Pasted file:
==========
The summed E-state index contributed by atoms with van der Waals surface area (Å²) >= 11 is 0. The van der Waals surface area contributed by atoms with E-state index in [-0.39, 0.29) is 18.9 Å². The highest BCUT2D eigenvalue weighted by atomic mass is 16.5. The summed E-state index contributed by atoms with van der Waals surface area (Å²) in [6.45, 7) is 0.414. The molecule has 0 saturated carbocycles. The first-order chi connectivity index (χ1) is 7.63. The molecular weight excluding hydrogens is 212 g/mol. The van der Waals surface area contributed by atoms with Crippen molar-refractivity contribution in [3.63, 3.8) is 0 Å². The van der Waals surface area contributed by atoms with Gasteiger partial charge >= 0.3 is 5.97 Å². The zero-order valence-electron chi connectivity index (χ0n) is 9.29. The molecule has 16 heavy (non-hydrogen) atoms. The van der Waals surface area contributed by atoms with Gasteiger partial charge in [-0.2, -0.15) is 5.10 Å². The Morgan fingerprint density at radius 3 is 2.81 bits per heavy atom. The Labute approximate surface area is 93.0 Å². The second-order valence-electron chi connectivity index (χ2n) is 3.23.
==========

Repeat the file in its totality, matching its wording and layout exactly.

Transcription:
The summed E-state index contributed by atoms with van der Waals surface area (Å²) >= 11 is 0. The van der Waals surface area contributed by atoms with E-state index in [-0.39, 0.29) is 18.9 Å². The highest BCUT2D eigenvalue weighted by atomic mass is 16.5. The summed E-state index contributed by atoms with van der Waals surface area (Å²) in [6.45, 7) is 0.414. The molecule has 0 saturated carbocycles. The first-order chi connectivity index (χ1) is 7.63. The molecular weight excluding hydrogens is 212 g/mol. The van der Waals surface area contributed by atoms with Crippen molar-refractivity contribution in [3.63, 3.8) is 0 Å². The van der Waals surface area contributed by atoms with Gasteiger partial charge >= 0.3 is 5.97 Å². The zero-order valence-electron chi connectivity index (χ0n) is 9.29. The molecule has 16 heavy (non-hydrogen) atoms. The van der Waals surface area contributed by atoms with Gasteiger partial charge in [-0.2, -0.15) is 5.10 Å². The Morgan fingerprint density at radius 3 is 2.81 bits per heavy atom. The Labute approximate surface area is 93.0 Å². The second-order valence-electron chi connectivity index (χ2n) is 3.23.